Phenylazoxycyanide damages microtubular protein more than its reference antibiotic, calvatic acid.


The effect of phenylazoxycyanide and calvatic acid, its reference antibiotic, on some functions of tubulin obtained from different sources has been studied. Our purpose was to establish a possible correlation between the antitumour activity of these drugs and their antimicrotubular action. Microtubules are subcellular structures involved in proliferation and maintenance of the cell shape and probably in malignant transformation; indeed most antimitotic drugs influence the stability of microtubules through the interaction with tubulin, their main protein. In this work we found phenylazoxycyanide impairs, more than calvatic acid, polymerization of purified tubulin from calf brain. It also damages, in a dose-dependent manner, colchicine-binding ability of tubulin derived from rat liver and AH-130 Yoshida ascite hepatoma cells. Compounds displaying an azoxycyano group may represent new antimicrotubular agents and their effect could be modulated by the different polarity and structural characteristic of the molecule.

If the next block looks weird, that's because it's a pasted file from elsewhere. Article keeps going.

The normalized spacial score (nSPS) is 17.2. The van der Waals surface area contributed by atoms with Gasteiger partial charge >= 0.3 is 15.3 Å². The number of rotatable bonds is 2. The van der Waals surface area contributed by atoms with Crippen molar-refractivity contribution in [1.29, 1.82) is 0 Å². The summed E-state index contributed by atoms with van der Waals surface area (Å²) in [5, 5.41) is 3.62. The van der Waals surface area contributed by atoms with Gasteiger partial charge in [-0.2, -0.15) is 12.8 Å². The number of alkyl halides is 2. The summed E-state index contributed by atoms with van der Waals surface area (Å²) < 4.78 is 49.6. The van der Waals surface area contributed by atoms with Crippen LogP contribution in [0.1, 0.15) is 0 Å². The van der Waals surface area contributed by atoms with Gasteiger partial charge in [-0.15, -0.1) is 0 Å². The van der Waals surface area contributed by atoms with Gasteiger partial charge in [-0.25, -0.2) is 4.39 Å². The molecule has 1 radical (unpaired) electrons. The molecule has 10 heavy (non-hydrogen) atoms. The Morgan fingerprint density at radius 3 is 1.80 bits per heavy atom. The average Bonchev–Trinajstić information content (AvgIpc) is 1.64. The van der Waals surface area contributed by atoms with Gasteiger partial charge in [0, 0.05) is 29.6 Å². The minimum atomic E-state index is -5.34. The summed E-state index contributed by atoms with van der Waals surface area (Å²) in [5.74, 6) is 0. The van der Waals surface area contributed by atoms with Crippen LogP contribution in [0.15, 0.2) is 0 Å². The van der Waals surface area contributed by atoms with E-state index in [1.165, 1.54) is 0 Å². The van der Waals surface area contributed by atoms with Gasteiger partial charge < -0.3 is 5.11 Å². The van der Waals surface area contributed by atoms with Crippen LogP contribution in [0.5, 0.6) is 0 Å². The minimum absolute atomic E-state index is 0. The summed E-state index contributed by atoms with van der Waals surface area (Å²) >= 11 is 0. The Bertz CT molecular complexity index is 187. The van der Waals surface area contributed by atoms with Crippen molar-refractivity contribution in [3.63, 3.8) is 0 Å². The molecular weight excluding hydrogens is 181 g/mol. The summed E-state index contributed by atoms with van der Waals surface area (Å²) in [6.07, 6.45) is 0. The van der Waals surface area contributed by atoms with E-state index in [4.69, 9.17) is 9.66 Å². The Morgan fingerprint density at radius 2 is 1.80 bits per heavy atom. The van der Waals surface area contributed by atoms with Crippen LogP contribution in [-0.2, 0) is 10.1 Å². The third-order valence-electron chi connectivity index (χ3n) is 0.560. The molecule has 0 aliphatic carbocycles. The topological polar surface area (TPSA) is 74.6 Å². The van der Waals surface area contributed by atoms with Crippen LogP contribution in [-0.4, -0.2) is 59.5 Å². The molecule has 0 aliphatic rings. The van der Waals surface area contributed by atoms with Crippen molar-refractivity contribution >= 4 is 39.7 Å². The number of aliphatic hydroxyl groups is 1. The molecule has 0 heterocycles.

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@article{Gadoni1989PhenylazoxycyanideDM, title={Phenylazoxycyanide damages microtubular protein more than its reference antibiotic, calvatic acid.}, author={E. Gadoni and Antonella Miglietta and Alan Olivero and Ludovica Gabriel}, journal={Biochemical pharmacology}, year={1989}, volume={38 7}, pages={1121-4} }